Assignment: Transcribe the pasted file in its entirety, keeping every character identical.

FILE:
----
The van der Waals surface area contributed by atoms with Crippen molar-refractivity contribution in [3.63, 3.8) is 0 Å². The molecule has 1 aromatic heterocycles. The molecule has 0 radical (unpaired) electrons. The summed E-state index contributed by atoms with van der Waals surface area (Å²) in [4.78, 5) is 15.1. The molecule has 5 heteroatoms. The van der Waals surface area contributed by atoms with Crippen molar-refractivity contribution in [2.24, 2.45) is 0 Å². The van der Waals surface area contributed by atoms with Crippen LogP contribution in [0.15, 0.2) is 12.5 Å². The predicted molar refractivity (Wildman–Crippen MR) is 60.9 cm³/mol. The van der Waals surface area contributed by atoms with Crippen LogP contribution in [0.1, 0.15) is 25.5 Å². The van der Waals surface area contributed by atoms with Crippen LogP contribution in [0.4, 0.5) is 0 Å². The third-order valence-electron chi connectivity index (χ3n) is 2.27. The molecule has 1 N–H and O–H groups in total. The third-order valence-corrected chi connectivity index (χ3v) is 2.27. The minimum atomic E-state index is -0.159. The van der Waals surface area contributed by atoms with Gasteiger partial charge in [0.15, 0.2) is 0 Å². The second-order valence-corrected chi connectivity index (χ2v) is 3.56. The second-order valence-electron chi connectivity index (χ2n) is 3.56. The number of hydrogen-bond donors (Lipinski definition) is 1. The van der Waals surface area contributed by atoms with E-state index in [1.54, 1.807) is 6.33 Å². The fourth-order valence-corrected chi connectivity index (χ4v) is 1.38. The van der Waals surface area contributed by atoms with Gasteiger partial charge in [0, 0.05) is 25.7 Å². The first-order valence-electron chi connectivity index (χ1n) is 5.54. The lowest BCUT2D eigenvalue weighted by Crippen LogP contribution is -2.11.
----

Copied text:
The van der Waals surface area contributed by atoms with Crippen molar-refractivity contribution in [3.63, 3.8) is 0 Å². The molecule has 1 aromatic heterocycles. The molecule has 0 radical (unpaired) electrons. The summed E-state index contributed by atoms with van der Waals surface area (Å²) in [4.78, 5) is 15.1. The molecule has 5 heteroatoms. The van der Waals surface area contributed by atoms with Crippen molar-refractivity contribution in [2.24, 2.45) is 0 Å². The van der Waals surface area contributed by atoms with Crippen LogP contribution in [0.15, 0.2) is 12.5 Å². The predicted molar refractivity (Wildman–Crippen MR) is 60.9 cm³/mol. The van der Waals surface area contributed by atoms with Crippen LogP contribution in [0.1, 0.15) is 25.5 Å². The van der Waals surface area contributed by atoms with Crippen LogP contribution in [0.4, 0.5) is 0 Å². The third-order valence-electron chi connectivity index (χ3n) is 2.27. The molecule has 1 N–H and O–H groups in total. The third-order valence-corrected chi connectivity index (χ3v) is 2.27. The minimum atomic E-state index is -0.159. The van der Waals surface area contributed by atoms with Gasteiger partial charge in [0.15, 0.2) is 0 Å². The second-order valence-corrected chi connectivity index (χ2v) is 3.56. The second-order valence-electron chi connectivity index (χ2n) is 3.56. The number of hydrogen-bond donors (Lipinski definition) is 1. The van der Waals surface area contributed by atoms with E-state index in [1.54, 1.807) is 6.33 Å². The fourth-order valence-corrected chi connectivity index (χ4v) is 1.38. The van der Waals surface area contributed by atoms with Gasteiger partial charge in [0, 0.05) is 25.7 Å². The first-order valence-electron chi connectivity index (χ1n) is 5.54. The lowest BCUT2D eigenvalue weighted by Crippen LogP contribution is -2.11.